Stop pointing fingers and get on with fixing grain handling issues

Growing up, my mother used to tell me, “pointing fingers never helped anyone.” The blame game, she’d say, only makes people angry. 

As mothers usually are, she was right. 

In the past eight months, farm groups, shippers, railways and governments have taken turns pointing fingers at each other over the transportation mess in Western Canada. 

Farmers and farm groups are furious, and rightly so. A record bumper crop of 76 million tonnes is supposed to be a cause for celebration. A good harvest is meant to coincide with great cheer, a big meal and a beer. 

Instead, last year’s harvest has become a major headache. Deliveries can’t be made, cash flow is tight and grain continues to sit in bins on farms across the Prairies. 

Shippers are quick to blame the railways. The railways don’t spot cars on time, the shippers argue. The railways have cut capacity, they say. Canadian National Railway and Canadian Pacific Railway aren’t interested in moving grain, they lament. 

All the railways care about is their bottom line, they shout.

As Perry Pellerin of the Inland Terminal Association of Canada put it during his testimony in front of the Senate agriculture and forestry committee, challenging the railways is like “taking on the school bully.” 

One’s lucky, he said, if they even pick up the phone. 

As for the railways, they’re sick and tired of being everyone’s scapegoat. Their list of excuses is equally long. It was a cold winter. The trains had to be shortened for safety reasons. The grain companies made promises to customers they knew the railways wouldn’t be able to keep. The government was looking for someone to blame. The ports aren’t unloading cars fast enough. The list goes on.

The grain backlog is a mess and a complicated one at that.


At the end of the day, the same groups who caused this nightmare are going to have to get us out of it. 

Eventually, everyone is going to have to check their anger at the door. 

Based on the recent Senate testimonies, where each party spent half their time blaming the other party, it’s safe to say industry isn’t there yet.

No one said finding a solution was going to be easy. Tensions across the supply chain are at an all time high. Frustration is mounting. People are fuming.

Still, if the industry isn’t careful, prairie farmers could find themselves in the exact same spot come September, thanks to massive carryover numbers estimated at 22 to 26 million tonnes.

Everything is on the line.

International customers are nervous, our market share is at risk, livelihoods are at stake and Canada’s reputation as a reliable supplier is near shreds. 

It’s time for industry to roll up its sleeves and get to work. Otherwise, this backlog could cause permanent damage to an industry expected to carry a large chunk of the future Canadian economy. 

Anger isn’t helping anyone. 

Canada is home to two railways and a smattering of grain companies. Competition is limited and power is often found in the hands of the few. 


Grain needs to get to all markets. The railways must apologize to their customers. Egos need to be checked, arrogance abandoned and relationship 101 brought to the forefront.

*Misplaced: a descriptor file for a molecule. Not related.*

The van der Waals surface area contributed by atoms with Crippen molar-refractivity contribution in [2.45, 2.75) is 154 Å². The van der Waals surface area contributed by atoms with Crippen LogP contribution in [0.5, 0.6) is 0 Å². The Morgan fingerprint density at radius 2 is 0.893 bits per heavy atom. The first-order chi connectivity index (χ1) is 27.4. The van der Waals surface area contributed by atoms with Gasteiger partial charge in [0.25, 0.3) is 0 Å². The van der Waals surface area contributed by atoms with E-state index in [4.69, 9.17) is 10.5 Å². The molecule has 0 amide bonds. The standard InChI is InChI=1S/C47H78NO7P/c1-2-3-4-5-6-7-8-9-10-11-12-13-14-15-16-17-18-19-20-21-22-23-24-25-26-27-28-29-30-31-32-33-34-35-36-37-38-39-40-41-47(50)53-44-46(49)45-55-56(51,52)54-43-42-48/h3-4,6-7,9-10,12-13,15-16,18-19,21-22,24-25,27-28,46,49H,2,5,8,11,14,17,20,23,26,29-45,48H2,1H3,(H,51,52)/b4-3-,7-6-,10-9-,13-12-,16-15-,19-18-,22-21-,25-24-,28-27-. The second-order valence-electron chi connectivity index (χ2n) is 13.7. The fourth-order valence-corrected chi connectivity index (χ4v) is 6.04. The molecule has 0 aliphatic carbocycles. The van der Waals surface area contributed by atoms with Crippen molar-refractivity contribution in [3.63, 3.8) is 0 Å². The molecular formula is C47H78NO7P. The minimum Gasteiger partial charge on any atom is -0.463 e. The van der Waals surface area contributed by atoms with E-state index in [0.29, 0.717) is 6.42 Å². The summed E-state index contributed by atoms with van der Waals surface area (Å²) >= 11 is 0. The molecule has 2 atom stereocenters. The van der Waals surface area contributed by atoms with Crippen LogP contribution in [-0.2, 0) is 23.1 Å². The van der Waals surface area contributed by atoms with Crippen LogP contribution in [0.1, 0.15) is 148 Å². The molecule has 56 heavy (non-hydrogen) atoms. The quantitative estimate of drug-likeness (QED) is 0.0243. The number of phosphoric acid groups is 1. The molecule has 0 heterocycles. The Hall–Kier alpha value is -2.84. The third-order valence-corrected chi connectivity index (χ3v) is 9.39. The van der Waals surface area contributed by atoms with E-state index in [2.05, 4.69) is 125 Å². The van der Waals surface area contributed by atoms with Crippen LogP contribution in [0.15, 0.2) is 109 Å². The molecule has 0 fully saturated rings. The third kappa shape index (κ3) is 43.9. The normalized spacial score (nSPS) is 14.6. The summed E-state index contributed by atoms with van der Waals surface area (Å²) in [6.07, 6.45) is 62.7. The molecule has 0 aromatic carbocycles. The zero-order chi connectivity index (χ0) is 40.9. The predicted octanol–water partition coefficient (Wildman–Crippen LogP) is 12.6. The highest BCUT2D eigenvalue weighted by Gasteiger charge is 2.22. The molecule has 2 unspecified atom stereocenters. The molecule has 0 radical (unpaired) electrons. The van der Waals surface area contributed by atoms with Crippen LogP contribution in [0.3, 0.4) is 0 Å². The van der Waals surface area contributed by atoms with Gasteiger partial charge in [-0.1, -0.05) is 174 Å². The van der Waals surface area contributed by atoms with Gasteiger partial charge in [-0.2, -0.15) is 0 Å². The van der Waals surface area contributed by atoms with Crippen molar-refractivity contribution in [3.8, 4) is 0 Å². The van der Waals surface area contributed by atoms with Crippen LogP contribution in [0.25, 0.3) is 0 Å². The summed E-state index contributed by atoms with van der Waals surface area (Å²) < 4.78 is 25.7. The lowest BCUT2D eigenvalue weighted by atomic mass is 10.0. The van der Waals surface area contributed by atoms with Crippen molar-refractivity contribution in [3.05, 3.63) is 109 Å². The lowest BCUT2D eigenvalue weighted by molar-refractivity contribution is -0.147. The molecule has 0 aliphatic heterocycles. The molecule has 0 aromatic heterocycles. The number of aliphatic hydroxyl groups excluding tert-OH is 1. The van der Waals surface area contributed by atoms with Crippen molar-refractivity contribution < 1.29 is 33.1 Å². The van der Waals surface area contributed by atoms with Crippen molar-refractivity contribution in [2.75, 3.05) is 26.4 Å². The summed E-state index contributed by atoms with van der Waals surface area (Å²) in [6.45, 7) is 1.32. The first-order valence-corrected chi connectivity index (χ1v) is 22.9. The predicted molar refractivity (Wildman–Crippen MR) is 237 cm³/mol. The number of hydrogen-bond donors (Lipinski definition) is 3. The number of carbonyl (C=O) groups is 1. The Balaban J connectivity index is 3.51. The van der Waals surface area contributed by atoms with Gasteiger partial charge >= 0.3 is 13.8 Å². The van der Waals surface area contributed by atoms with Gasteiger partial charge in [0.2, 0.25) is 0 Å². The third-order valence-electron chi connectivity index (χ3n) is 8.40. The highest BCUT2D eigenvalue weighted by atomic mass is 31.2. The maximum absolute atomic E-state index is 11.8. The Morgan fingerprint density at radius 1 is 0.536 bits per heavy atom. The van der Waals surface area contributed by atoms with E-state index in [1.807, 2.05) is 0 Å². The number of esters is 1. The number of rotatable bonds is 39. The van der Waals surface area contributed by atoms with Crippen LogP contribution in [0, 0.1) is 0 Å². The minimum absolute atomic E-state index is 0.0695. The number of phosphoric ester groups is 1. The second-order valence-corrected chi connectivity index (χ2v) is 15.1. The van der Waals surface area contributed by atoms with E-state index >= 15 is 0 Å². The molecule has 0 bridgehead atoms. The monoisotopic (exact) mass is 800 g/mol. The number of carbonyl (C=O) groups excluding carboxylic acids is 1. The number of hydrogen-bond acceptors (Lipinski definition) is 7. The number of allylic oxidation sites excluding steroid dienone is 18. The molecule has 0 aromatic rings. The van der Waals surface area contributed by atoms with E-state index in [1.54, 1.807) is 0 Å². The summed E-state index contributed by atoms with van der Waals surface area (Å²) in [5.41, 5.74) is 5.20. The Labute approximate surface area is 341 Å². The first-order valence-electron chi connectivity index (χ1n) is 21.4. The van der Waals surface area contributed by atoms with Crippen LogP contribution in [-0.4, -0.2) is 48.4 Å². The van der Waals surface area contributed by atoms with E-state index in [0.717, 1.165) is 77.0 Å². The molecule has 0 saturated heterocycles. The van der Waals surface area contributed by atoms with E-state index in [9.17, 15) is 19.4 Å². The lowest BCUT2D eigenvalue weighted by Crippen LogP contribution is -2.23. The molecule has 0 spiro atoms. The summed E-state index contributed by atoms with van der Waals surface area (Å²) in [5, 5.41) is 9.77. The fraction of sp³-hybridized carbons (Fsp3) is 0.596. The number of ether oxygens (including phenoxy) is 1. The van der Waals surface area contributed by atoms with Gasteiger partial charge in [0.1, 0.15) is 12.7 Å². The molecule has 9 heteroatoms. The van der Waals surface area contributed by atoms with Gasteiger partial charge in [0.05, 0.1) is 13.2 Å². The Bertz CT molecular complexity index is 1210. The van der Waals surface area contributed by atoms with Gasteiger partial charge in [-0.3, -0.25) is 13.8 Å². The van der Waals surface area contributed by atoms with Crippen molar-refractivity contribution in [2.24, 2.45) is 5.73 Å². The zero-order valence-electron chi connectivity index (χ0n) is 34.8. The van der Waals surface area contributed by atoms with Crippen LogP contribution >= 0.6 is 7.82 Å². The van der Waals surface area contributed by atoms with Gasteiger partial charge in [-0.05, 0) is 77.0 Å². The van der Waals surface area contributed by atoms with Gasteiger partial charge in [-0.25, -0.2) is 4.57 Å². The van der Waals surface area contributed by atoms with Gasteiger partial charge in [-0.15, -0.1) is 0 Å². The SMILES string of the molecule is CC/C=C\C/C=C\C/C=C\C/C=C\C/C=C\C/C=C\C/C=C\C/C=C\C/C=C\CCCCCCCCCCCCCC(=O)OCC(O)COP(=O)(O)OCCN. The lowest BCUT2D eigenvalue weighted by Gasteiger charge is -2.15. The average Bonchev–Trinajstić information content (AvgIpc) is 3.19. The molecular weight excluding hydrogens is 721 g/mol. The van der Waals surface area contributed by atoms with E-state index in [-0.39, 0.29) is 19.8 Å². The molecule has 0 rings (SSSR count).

The business world might say otherwise, but shareholders aren’t the only ones that matter. Customers do, too. 

Shippers, meanwhile, while wary of the railroads, need to understand the trains are the only game in town. If they want their product moved, they need to talk to the railroads.

The past is the past. It’s time to focus on the future. Pointing fingers and digging up dirt only serves to stir the pot. 

And, as my mother would say, anger doesn’t solve problems. People do.

Frank, honest conversation (backed with concrete, accurate data) with both government and the railways is the only path to a long-term solution.

Skepticism, while healthy in small doses, cannot and should not be used as a defensive shield.

As for the government, it needs to start listening. 

Passing legislation for the sake of passing legislation is not going to help anyone. Accept amendments, fix the loopholes, book a boardroom, buy the doughnuts and start brewing the coffee.

It’s time for folks to start talking.


Kelsey Johnson is a reporter with iPolitics,

  • Dianne McCollum

    My mother used to say FIX the problem and not the blame.
    Telling farmers the RR’s are their ONLY option is not helpful.
    Trucking could be an alternative for a number of farms close to the various ports, Vancouver,Fort William, Thunderbay & the US border. That is a better alternative to sitting watching your grain devalue while you wait for hoppers cars that don’t show up.
    The $550 million cap is still in place & at the current rate of shipping mandated by the feds the RR’s will run into the limit by Aug/Sept 2014. or even sooner. What then? Will the farmers fall for the feds ‘if only you would drop the cap & pay more’ your grain would be hauled by the RR’s. CP downsized their operations Aug 1 2013 after reaching the cap, shedding 11,000 hopper cars, 400 locomotives & 4500 employees and then passed the $907 million in savings in a share buyback to shareholders in early 2014. Much more oil will be transported by rail….that is a given. RR CEO Harrison has promised shareholders at the annual meeting improved revenues of up to 30%. Figure out where he is going to get them.